The sheer scale of the disaster should be reason enough to “fight to get proper compensation for the country,” said  Dan Malika Gunasekera, an expert in maritime law. He cited compensation claims filed by other countries over similar incidents to estimate that Sri Lanka should be able to secure between $5 billion and $7 billion. The inevitable legal battles could be strenuous, as Sri Lanka needs to secure these claims according to international maritime law, which means filing these claims early, Gunasekera told Mongabay.

But more than 14 months since the incident, Sri Lanka has still not filed a claim for the environmental damage suffered, which is being assessed by a panel of experts convened by the MEPA.

“This environmental damage assessment report is now ready and it was submitted to the Attorney General’s Department for instituting necessary actions,” Lahandapura said.

Researchers study contamination of fish due to the marine pollution caused by the X-Press Pearl’s sinking disaster. Image courtesy of the National Aquatic Resources Research and Development Agency (NARA).

Environmentalists push for compensation

The Centre for Environmental Justice (CEJ), a local advocacy group, plans to file three lawsuits in the X-Press Pearl case.

“Sri Lanka has not ratified certain conventions which would have helped the island to mount compensation claims for maritime disasters of this kind and of this magnitude,” said CEJ chair Ravindranath Dabare, a prominent environmental lawyer. “CEJ together with other concerned organizations is hence pushing the authorities to take action and filed a case in June 2021 to demand compensation for the affected parties.”

The group is set to file two more cases to ensure the authorities act in a timely manner to secure compensation and completion of the beach cleanup process.

Lahandapura said the MEPA is currently fine-tuning the environmental damage report in consultation with Australian legal experts to ensure the claim stands a strong chance of succeeding in international litigation.

“We cannot unduly expedite the process, as it is an international legal process,” he told Mongabay.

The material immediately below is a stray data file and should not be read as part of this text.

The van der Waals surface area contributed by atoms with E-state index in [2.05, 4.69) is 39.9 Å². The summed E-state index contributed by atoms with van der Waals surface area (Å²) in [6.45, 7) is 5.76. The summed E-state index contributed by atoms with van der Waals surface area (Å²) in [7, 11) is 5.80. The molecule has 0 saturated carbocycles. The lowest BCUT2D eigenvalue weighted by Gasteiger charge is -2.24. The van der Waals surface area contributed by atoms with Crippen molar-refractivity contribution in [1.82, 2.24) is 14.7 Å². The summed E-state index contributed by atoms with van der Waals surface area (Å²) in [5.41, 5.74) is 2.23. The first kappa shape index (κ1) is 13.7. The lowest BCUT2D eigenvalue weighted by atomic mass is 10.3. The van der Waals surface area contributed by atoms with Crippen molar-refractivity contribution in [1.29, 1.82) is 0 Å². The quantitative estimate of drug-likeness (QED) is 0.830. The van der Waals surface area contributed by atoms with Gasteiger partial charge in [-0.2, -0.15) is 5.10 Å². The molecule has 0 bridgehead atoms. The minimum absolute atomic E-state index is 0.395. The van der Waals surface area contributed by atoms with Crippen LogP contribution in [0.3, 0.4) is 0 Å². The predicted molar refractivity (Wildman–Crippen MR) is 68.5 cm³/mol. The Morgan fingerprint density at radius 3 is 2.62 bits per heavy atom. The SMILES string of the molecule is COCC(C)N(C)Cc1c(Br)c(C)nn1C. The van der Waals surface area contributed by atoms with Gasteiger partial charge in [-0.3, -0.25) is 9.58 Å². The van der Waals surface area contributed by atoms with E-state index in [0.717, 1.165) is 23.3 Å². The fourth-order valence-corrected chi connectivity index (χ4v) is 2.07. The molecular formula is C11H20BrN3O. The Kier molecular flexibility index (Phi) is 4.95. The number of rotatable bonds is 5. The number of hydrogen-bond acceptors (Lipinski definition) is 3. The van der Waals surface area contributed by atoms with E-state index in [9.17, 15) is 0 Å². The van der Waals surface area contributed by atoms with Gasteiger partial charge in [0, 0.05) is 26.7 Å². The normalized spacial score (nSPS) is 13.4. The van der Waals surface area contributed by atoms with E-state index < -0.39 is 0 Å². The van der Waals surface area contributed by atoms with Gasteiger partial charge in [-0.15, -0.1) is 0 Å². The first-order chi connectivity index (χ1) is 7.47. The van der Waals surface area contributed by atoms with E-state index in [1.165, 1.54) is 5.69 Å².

Plastic pellets, or nurdles, from the X-Press Pearl reached Batticoloa on Sri Lanka’s eastern coast, a stark reminder of the extent of coastal pollution caused by the disaster. Image courtesy of Pearl Protectors.

Another compensation case

The case of another ship could indicate how Sri Lanka’s claims over the X-Press Pearl sinking play. The Attorney General’s Department filed a compensation claim for up to $44 million against the Greek owners of the crude oil tanker the New Diamond on Sept. 3 — the deadline for filing such a claim.

The Panama-flagged ship caught fire off the western coast of Sri Lanka on Sept. 3, 2020, while carrying 270,000 metric tons of crude oil and 1,700 metric tonnes of bunker oil. A crew member was killed in the incident, but intensive efforts by the Sri Lankan and Indian navies, as well as two Russian naval vessels that were in the area for joint exercises at the time, managed to prevent the oil spilling and the ship sinking. The New Diamond was eventually towed away to a shipbreaking yard in Pakistan.

The Parliamentary Committee on Public Enterprises (COPE) noted that Sri Lanka has since received only $6 million in reimbursement and compensation, out of a potential $44 million that it could claim under the Civil Liability Act. But the claim to this full amount must be filed within two years of the New Diamond catching fire, which was Sept. 3 this year.

Lahandapura said that with the MEPA’s support, the Attorney General’s Department filed the case at the last minute.

As for the wreck of the X-Press Pearl, salvage operations have been handed over to the Shanghai Salvage Company. The ship’s owners, Singapore-based X-Press Feeders, said the salvation operation may take at least another year, and is currently on hold due to rough seas along Sri Lanka’s western coast during the monsoon season.